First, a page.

Global Payments' biggest event of the year was its acquisition of Total System Services for a cool $22.15 billion, the second-largest fintech acquisition ever. The deal combined one of the largest merchant processors, Global Payments, with one of the largest payment processors for card-issuing financial institutions, Total System. The combined company has already upped expectations for cost savings and revenue synergies the merger will recognize. It now expects to save $325 million annually and realize $125 million in revenue synergies within three years due to the combination. The acquisition creates a payments powerhouse that will process payments at more than 3.5 million merchant locations, facilitating 50 billion transactions per year, and recognize about $3.5 billion in adjusted EBITDA annually.

While payment processing is largely a commodity, Global Payments has managed to transform about 50% of its payments services into what it calls "technology-enabled solutions." Global Payments now owns eight industry-specific software verticals, and it's within these verticals that its payment processing services are embedded. These vertical software stacks make it much harder for customers to switch payment processing vendors in the future, giving them a lot more to consider than just price.

For instance, in August 2018, Global Payments acquired AdvancedMD for $700 million, a company that provides small- and medium-sized physician offices with cloud-based scheduling, billing, health record management, and payments solutions. Doctor offices that use AdvancedMD's software solutions would not want to swap out its entire back-office software just to switch to another payments vendor -- this comes with a high switching cost, something not usually associated with a commoditized service.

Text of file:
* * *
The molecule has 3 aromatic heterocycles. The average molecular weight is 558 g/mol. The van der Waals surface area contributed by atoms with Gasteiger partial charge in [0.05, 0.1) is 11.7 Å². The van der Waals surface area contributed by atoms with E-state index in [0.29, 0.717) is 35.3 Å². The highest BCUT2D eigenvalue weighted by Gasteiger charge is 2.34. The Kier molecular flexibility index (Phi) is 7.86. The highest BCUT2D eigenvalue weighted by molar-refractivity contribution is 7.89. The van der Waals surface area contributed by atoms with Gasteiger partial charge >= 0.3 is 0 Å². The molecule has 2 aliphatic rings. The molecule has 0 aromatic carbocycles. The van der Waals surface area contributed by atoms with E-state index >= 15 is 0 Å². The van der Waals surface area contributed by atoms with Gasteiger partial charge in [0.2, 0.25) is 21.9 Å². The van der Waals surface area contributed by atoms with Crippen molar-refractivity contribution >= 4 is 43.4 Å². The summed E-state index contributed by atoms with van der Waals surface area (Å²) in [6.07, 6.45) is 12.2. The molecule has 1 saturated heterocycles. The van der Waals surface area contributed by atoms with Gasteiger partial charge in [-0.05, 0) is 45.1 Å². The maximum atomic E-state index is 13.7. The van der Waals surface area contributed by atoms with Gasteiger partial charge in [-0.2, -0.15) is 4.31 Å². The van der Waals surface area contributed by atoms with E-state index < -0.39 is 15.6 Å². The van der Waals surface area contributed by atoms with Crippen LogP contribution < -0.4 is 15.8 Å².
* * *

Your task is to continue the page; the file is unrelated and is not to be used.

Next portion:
Square is another example of how a company innovated beyond basic payment processing to the point that it was offering much more than a commoditized service. When the company was founded, it offered a cool way for smaller merchants to accept card payments with a simple dongle that plugs into a mobile device, such as a smartphone or tablet. While this was innovative at the time, it was soon copied by a host of other payment processing services. Fortunately for Square investors, the company has since built out an entire ecosystem around its payment processing services.

This ecosystem includes:

Once merchants subscribe to one or more of these solutions, they will think awfully hard before leaving for another payment processing provider. No business wants to disrupt their payroll service just to save a few bucks on facilitating payments.

Not only do these services make Square's ecosystem sticky, but they are also incredibly lucrative and growing at a rapid clip. Subscription- and services-based revenue, where these services are accounted for, grew to $280 million in 2019's third quarter, a 68% increase year over year, and gross profit from this segment rose 82% to $216 million. As long as Square continues to innovate around building out a comprehensive ecosystem for small businesses, it should continue to experience explosive growth, fueling market-beating returns for investors.

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The Top 3 Fintech Stocks to Buy in 2020 - Motley Fool